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Hello. Are you struggling with perspective and/or making a perspective grid? Well today, I am going to teach you how to make an EASY perspective grid in Adobe Photoshop CS6.
This can work on any Adobe Photoshop Software. And I am also not sure if this’ll work with other programs just to clarify.
- Open (if you have Photoshop) Photoshop
2. Make any size document you want.
3. Draw a nice straight line in the middle of the canvas or wherever you want it. That’ll act as your horizon line!
The Vanishing Point: That’s is where you’ll be able to see where the perspective line come to you from the horizon line.
Here is a line I drew in the middle of the canvas on Photoshop. As you can see, that is the Horizon Line currently.
4. Use the Polygon Tool
This is a very IMPORTANT part of making the perspective grid.
- Go to the Rectangle Tool next to the Path Selection Tool and right click (or click the tiny triangle) and you’ll see different options. Click the Polygon tool!
5. Make sure you’re on the right settings.
Now when using the Polygon Tool, you need to make sure you have the right settings.
- Make sure you are on Shape. The Shape act as a Vector which means adjusting it will keep the same pixels as you transform it. You can also choose path or pixels, but shape is the most recommended.
- Look for the Gear icon on the tool bar after clicking the Polygon Tool.
- Click on the gear’s tiny triangle and then you will see different options to choose. Choose the star option.
- Note , on older versions on Photoshop, the gear doesn’t exist. To find the box with the star option, click on the upside down triangle and then you will see the option to change it.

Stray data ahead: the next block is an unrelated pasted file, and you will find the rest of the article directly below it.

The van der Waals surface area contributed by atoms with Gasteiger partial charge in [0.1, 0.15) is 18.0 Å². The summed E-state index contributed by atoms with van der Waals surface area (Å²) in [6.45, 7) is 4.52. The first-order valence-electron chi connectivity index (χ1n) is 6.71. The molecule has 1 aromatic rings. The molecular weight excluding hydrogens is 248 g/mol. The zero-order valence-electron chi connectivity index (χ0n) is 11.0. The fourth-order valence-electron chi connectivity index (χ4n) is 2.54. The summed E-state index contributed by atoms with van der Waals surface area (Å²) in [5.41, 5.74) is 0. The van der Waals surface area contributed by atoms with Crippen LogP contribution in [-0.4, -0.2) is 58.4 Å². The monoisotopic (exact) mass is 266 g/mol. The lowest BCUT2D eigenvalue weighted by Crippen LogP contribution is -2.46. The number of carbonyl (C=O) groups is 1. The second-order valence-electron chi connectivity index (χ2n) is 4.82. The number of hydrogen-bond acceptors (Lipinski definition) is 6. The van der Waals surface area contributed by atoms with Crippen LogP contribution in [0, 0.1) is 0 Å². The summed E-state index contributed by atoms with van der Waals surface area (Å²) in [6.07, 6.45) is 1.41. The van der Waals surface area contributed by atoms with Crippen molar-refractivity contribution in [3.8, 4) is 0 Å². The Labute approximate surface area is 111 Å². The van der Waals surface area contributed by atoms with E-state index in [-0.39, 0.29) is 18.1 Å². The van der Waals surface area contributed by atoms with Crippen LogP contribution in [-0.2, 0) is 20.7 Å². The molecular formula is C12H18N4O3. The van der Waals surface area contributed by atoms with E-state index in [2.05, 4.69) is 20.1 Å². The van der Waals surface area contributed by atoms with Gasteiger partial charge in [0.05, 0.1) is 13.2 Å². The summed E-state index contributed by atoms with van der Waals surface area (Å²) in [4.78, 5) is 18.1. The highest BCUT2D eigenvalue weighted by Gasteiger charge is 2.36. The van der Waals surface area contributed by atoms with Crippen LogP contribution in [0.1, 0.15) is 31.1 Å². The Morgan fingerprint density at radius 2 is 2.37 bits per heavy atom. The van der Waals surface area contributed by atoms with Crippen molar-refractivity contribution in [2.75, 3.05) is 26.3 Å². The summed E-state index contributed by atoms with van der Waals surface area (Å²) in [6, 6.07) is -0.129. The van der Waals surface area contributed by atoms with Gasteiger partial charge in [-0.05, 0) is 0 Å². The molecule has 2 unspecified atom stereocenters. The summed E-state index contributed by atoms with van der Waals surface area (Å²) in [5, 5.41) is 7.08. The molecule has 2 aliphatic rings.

- Be sure you have your stroke and fill on and both with the same color. You can also have any thick line size you want. I would recommend using 1-3pt if you want to see your lines nice, thin, and easy to see.
- Change the sides to 100. That way you can have the most lines possible to create a good looking grid. You can have the option to have less lines.
- Change the indent size to 99%. It cannot go any higher than 99%.
- As the picture says, make sure the indent size is at 99%, otherwise your indent size will create a thicker middle section and the lines will not be straight out thin.
- Once it’s at 99%, you’ll get lines that look
As you can see, the middle area is a very small circle. That can aid you when making a perspective grid.
5. Now to make the perspective grid
- Let’s make a One-Point Perspective Grid first
Drag your mouse on the horizon line wherever you want the dot to be. That will act as your vanishing point.
NOW YOU HAVE AN EASY ONE-POINT PERSPECTIVE GRID! But what if you want a Two-Point Perspective Grid?
- Making a Two-Point Perspective Grid
This process is actually very easy!